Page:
Role Models: Teesside Lions' outreach project engaging young people

Teesside Lions are delivering an innovative social project called 'Role Models' with support from Thirteen Housing Group.

The project is active in Hemlington and West Middlesbrough and aims to provide positive sporting role models in the community.

Players and coaches from Teesside Lions basketball club engage with young people in the area through a variety of methods including schools basketball sessions and community engagement. Role Models works alongside youth groups such as The Junction and Links, as well as Middlesbrough Neighbourhood Team to show young people that a life of crime is not their only option.

The project is funded primarily by CURV via Cleveland Office for Police and Crime Commissioner, with financial support from Thirteen and Teesside Lions themselves.

Community club sessions have been established at Kings Academy near Hemlington and Acorn Centre in Acklam, with a key objective of reducing serious violence and knife crime. The Cleveland area was recently marked as the worst area in the country for knife crime per capita.

Photograph of a group of girls cheering with their arms above their heads.

'Basketball and altruism'

James Thomson is chairman and a basketball coach with Teesside Lions. He is also the architect and director of Role Models. The 43-year-old has been involved in community basketball development for more than 26 years and believes the project is a significant one for the area.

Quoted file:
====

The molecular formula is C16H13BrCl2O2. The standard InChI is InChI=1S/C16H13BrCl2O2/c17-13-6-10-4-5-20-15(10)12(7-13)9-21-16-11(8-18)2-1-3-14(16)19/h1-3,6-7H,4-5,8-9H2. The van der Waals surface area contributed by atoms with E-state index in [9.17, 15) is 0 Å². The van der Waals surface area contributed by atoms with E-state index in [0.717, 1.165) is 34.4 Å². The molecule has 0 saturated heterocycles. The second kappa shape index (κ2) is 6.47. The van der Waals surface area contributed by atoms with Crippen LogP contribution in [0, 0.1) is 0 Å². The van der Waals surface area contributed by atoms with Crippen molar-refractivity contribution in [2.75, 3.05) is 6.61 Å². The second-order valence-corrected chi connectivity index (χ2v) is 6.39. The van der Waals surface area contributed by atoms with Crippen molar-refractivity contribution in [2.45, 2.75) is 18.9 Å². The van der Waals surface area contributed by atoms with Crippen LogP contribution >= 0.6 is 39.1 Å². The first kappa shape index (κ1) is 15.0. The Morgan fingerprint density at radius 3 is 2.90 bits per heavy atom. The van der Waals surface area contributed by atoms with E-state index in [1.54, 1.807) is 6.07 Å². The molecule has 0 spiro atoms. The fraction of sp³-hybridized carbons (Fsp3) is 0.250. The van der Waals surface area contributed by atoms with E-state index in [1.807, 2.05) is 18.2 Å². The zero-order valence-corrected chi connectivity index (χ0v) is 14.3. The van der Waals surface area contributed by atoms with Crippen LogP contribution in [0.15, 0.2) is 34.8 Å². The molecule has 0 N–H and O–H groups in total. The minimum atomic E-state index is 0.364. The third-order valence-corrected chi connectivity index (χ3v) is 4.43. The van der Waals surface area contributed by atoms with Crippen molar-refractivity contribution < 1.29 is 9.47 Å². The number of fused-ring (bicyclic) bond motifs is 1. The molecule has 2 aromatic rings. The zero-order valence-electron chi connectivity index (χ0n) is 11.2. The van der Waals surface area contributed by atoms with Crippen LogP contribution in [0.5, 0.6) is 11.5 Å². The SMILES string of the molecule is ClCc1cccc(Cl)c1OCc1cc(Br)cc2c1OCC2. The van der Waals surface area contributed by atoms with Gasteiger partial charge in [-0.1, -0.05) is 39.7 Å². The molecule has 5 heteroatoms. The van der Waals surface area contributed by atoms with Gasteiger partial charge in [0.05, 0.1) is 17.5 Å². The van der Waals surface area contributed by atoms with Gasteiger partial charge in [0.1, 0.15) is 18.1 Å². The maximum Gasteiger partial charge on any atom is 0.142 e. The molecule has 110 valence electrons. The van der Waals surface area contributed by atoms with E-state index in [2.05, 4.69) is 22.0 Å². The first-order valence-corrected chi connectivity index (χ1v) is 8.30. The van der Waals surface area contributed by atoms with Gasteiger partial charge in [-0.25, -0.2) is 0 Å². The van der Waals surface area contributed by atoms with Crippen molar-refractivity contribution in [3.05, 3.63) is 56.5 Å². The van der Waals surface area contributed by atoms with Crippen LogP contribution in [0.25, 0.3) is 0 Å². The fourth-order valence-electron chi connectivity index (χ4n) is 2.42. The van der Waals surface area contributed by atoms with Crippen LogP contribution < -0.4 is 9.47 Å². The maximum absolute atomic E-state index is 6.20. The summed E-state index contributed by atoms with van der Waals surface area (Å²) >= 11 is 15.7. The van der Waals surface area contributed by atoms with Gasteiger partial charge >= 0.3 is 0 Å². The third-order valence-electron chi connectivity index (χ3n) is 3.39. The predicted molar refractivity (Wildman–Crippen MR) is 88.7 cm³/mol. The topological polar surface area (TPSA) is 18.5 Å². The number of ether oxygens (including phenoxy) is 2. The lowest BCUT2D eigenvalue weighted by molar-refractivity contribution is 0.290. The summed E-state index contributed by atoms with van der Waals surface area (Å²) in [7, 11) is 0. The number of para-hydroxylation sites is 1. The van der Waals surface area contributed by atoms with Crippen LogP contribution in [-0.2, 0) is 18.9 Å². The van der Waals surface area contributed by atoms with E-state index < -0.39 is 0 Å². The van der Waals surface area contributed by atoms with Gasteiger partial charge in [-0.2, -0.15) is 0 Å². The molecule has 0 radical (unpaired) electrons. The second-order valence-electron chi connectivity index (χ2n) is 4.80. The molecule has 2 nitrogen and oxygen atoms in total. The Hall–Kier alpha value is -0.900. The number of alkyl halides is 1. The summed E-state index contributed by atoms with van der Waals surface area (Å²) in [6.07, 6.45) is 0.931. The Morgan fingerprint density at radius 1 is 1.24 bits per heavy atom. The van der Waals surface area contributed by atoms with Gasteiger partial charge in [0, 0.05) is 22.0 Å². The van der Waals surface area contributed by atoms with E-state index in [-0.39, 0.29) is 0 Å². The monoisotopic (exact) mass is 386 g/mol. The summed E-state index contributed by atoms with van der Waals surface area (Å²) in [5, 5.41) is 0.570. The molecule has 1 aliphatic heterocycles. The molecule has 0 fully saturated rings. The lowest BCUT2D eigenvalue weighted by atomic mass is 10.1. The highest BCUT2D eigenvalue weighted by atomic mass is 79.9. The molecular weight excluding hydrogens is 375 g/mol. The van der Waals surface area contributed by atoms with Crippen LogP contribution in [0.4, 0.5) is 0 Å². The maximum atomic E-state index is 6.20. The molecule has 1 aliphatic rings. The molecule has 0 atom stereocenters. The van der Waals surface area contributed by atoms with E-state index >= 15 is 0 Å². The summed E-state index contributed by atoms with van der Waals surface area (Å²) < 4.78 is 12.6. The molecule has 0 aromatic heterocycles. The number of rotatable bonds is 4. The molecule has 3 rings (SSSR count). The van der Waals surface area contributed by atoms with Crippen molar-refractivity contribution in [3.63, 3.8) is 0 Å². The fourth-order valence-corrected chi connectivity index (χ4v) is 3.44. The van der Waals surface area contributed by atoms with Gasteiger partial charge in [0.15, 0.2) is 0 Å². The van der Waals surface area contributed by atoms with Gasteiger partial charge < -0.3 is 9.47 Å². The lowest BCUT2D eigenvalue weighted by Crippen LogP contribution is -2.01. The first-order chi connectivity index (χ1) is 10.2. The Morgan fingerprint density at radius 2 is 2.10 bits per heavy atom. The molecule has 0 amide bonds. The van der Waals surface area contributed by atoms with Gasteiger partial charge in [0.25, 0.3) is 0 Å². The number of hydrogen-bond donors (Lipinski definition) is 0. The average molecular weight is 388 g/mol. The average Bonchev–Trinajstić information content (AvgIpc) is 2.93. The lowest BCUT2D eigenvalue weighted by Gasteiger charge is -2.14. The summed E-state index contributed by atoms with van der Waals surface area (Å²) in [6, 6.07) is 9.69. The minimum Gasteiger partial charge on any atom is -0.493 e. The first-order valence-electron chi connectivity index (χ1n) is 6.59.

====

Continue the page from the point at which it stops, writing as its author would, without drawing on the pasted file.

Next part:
“Basketball is a unique sport in its ability to embrace diversity," said Thomson. "It has an association with music, fashion and skill that makes it appealing to young people and an exciting game to watch.

“At Teesside Lions, we are able to engage people in a way that authoritarian figures such as police, teachers and parents may struggle, and our hope is to influence them away from a potential life of serious crime and violence, and into positive activity.”

Schools sessions have themes around topics such as respect, teamwork, anti-social behaviour and even altruism.

“Altruism is my favourite theme. It’s a word that not many are familiar with, so it sparks interest, and when we associate it with a fun game that encourages selfless behaviour to help others without reward or payment, it tends to have a positive impression. We then encourage them to practice the week’s theme and review at the following session.”

Young people within the project can access training sessions and even progress into teams. Rewards of free family tickets to watch the Lions' games encourage families to come together.